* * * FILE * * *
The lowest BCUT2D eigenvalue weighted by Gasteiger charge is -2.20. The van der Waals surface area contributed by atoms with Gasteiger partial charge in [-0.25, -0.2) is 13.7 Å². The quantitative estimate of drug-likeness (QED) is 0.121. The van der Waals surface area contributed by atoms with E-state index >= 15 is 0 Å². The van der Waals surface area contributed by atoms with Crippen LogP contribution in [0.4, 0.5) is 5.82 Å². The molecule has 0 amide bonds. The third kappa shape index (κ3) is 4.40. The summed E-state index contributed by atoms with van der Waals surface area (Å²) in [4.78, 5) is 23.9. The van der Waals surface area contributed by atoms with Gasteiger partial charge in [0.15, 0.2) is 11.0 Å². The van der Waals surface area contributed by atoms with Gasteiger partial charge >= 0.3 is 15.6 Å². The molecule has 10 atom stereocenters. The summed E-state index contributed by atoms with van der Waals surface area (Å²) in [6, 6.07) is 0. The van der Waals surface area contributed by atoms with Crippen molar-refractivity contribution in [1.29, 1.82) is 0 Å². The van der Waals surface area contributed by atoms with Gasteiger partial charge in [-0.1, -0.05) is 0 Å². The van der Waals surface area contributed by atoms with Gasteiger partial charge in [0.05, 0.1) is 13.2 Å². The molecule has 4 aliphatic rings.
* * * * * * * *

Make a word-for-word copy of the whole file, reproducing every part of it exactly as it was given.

The lowest BCUT2D eigenvalue weighted by Gasteiger charge is -2.20. The van der Waals surface area contributed by atoms with Gasteiger partial charge in [-0.25, -0.2) is 13.7 Å². The quantitative estimate of drug-likeness (QED) is 0.121. The van der Waals surface area contributed by atoms with E-state index >= 15 is 0 Å². The van der Waals surface area contributed by atoms with Crippen LogP contribution in [0.4, 0.5) is 5.82 Å². The molecule has 0 amide bonds. The third kappa shape index (κ3) is 4.40. The summed E-state index contributed by atoms with van der Waals surface area (Å²) in [4.78, 5) is 23.9. The van der Waals surface area contributed by atoms with Gasteiger partial charge in [0.15, 0.2) is 11.0 Å². The van der Waals surface area contributed by atoms with Gasteiger partial charge >= 0.3 is 15.6 Å². The molecule has 10 atom stereocenters. The summed E-state index contributed by atoms with van der Waals surface area (Å²) in [6, 6.07) is 0. The van der Waals surface area contributed by atoms with Crippen molar-refractivity contribution in [1.29, 1.82) is 0 Å². The van der Waals surface area contributed by atoms with Gasteiger partial charge in [-0.1, -0.05) is 0 Å². The van der Waals surface area contributed by atoms with Gasteiger partial charge in [0.05, 0.1) is 13.2 Å². The molecule has 4 aliphatic rings.